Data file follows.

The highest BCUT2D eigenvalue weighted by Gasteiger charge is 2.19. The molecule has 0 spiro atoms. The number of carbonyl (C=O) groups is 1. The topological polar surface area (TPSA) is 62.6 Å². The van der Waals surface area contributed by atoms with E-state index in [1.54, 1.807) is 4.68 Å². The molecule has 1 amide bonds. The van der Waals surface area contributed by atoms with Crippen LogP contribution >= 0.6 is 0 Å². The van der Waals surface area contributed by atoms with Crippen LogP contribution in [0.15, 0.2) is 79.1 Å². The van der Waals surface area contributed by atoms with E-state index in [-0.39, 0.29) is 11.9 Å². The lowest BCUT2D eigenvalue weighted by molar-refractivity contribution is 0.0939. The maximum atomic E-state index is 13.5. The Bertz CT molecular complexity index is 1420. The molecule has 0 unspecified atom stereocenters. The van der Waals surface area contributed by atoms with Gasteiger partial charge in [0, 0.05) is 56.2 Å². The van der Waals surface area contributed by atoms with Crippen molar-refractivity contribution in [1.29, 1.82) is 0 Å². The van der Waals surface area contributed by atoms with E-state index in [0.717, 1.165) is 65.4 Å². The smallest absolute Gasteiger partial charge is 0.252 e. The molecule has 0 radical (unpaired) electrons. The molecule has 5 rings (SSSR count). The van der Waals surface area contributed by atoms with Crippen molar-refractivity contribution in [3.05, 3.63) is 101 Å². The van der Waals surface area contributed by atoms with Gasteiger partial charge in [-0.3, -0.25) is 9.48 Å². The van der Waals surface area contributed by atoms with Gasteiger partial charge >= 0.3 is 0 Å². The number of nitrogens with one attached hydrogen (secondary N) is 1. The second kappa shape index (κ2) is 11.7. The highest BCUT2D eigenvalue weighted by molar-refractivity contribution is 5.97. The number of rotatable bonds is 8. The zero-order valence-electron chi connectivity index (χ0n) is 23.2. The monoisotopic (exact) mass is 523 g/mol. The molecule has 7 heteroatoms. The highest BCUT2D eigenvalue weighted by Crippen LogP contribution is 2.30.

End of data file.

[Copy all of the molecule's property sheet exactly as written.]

The highest BCUT2D eigenvalue weighted by Gasteiger charge is 2.19. The molecule has 0 spiro atoms. The number of carbonyl (C=O) groups is 1. The topological polar surface area (TPSA) is 62.6 Å². The van der Waals surface area contributed by atoms with E-state index in [1.54, 1.807) is 4.68 Å². The molecule has 1 amide bonds. The van der Waals surface area contributed by atoms with Crippen LogP contribution >= 0.6 is 0 Å². The van der Waals surface area contributed by atoms with Crippen LogP contribution in [0.15, 0.2) is 79.1 Å². The van der Waals surface area contributed by atoms with E-state index in [-0.39, 0.29) is 11.9 Å². The lowest BCUT2D eigenvalue weighted by molar-refractivity contribution is 0.0939. The maximum atomic E-state index is 13.5. The Bertz CT molecular complexity index is 1420. The molecule has 0 unspecified atom stereocenters. The van der Waals surface area contributed by atoms with Gasteiger partial charge in [0, 0.05) is 56.2 Å². The van der Waals surface area contributed by atoms with Crippen molar-refractivity contribution in [1.29, 1.82) is 0 Å². The van der Waals surface area contributed by atoms with E-state index in [0.717, 1.165) is 65.4 Å². The smallest absolute Gasteiger partial charge is 0.252 e. The molecule has 0 radical (unpaired) electrons. The molecule has 5 rings (SSSR count). The van der Waals surface area contributed by atoms with Crippen molar-refractivity contribution in [3.05, 3.63) is 101 Å². The van der Waals surface area contributed by atoms with Gasteiger partial charge in [-0.3, -0.25) is 9.48 Å². The van der Waals surface area contributed by atoms with Gasteiger partial charge >= 0.3 is 0 Å². The number of nitrogens with one attached hydrogen (secondary N) is 1. The second kappa shape index (κ2) is 11.7. The highest BCUT2D eigenvalue weighted by molar-refractivity contribution is 5.97. The number of rotatable bonds is 8. The zero-order valence-electron chi connectivity index (χ0n) is 23.2. The monoisotopic (exact) mass is 523 g/mol. The molecule has 7 heteroatoms. The highest BCUT2D eigenvalue weighted by Crippen LogP contribution is 2.30.